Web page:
But the sanctions fall short of what the United States and European powers had urged, as China wants to increase pressure on Pyongyang while avoiding a collapse of the regime and an influx of penniless North Korean refugees, diplomats and experts said.
“This is carefully calibrated by the Chinese. They want to tighten the screws but not to the point where the regime is brought to its knees,” a congressional staffer told Foreign Policy.
China holds all the leverage when it comes to the North Korean regime’s access to cash. Roughly 70 percent of the North’s trade runs through China, including most of its food supplies. High-quality coal exported to China for use in industry makes up about one-third of North Korea’s total export earnings.
North Korea took center stage in the U.S. presidential elections after its latest nuclear test at the height of campaign season in September. But President-elect Donald Trump’s erratic comments have made it hard to predict the incoming administration’s North Korea policy — much less its wider plans for diplomacy.
In February, the president-elect appeared to suggest the United States should assassinate Kim Jong Un, saying “I would get China to make that guy disappear in one form or another very quickly.” And in March, Trump rattled U.S. allies Japan and South Korea by suggesting they acquire their own nuclear weapons to defend themselves against North Korea — a dramatic shift in America’s long-established nuclear policy of nonproliferation.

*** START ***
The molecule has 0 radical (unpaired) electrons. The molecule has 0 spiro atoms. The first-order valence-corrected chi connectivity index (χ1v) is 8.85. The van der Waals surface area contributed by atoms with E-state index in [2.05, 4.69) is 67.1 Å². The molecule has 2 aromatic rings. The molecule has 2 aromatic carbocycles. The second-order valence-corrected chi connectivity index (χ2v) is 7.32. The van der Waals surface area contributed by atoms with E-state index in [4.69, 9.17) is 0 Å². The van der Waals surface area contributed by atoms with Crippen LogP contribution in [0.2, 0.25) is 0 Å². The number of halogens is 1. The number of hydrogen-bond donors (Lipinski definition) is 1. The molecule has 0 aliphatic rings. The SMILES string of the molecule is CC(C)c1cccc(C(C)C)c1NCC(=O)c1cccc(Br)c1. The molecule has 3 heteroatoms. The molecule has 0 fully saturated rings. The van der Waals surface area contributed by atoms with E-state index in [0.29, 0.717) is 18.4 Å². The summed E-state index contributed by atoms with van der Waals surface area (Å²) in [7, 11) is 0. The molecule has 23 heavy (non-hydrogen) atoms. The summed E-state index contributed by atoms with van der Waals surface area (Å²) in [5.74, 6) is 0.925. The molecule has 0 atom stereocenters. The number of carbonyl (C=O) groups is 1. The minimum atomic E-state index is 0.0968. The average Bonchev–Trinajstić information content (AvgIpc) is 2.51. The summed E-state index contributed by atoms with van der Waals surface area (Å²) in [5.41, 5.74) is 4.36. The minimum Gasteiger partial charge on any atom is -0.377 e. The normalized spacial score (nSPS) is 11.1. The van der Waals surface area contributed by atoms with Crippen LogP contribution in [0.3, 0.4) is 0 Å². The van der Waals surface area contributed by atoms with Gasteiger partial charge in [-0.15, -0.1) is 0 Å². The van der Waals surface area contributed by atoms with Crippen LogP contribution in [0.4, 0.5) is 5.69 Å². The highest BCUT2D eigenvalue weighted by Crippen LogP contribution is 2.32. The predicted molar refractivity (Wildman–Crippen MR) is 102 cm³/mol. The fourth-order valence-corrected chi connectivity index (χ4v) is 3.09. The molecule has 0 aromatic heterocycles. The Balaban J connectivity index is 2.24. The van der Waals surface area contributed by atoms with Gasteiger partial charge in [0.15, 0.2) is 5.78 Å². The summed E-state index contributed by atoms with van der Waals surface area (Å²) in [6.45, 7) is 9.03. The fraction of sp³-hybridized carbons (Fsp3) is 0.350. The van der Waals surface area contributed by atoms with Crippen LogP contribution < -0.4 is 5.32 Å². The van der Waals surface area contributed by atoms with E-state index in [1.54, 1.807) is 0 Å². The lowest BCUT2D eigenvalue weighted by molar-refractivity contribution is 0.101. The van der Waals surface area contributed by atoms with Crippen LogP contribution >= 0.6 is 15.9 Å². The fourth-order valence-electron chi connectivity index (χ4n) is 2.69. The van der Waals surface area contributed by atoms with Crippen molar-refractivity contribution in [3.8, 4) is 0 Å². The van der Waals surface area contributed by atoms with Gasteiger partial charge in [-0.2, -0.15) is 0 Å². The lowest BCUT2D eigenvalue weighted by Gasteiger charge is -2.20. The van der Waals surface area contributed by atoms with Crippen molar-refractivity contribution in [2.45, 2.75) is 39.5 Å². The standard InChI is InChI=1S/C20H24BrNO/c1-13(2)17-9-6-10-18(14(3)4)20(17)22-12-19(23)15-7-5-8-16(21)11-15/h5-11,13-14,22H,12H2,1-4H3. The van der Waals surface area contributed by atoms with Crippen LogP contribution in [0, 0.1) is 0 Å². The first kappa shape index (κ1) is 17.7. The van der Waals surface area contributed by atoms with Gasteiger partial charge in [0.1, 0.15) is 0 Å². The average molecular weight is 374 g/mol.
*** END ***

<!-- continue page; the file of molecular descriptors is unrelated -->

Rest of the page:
But in May, the former reality television star took a decidedly softer stance toward the North Korean strongman, saying he would talk to him. To add another complicated layer to the mix, Trump’s incoming national security adviser, retired Lt. Gen. Mike Flynn, wrote a book arguing China — who helped the United States secure the latest U.N. sanctions — and North Korea have ties to jihadists in the Middle East.
The previous round of sanctions imposed earlier this year against Pyongyang failed to make a dent in commerce between the North and China, or in the regime’s coal exports. The two countries traded goods worth $525.24 million in October, up 21.1 percent from a year ago. It was the third month in a row that trade went up, according to data from China’s General Administration of Customs.
North Korea has successfully circumvented and worked around the vast array of sanctions that have been imposed over the past decade, paying big fees to Chinese middlemen to handle the logistics of transactions with regime banks and companies.
The sanctions unveiled Wednesday target coal exports to China in particular, which have generated more than $1 billion in income for the regime annually.
“That’s money that’s directly going to come out of the regime’s pocket that will then be unavailable for them to use on their nuclear program,” British U.N. ambassador Matthew Rycroft said.
But experts say North Korea pocketed large sums of cash when coal and other commodity prices spiked between 2007 and 2010, and is likely still drawing on those reserves.
Senior Staff Writer Colum Lynch contributed to this report.
Photo credit: DON EMMERT/AFP/Getty Images
Robbie Gramer is a diplomacy and national security reporter at Foreign Policy. Twitter: @RobbieGramer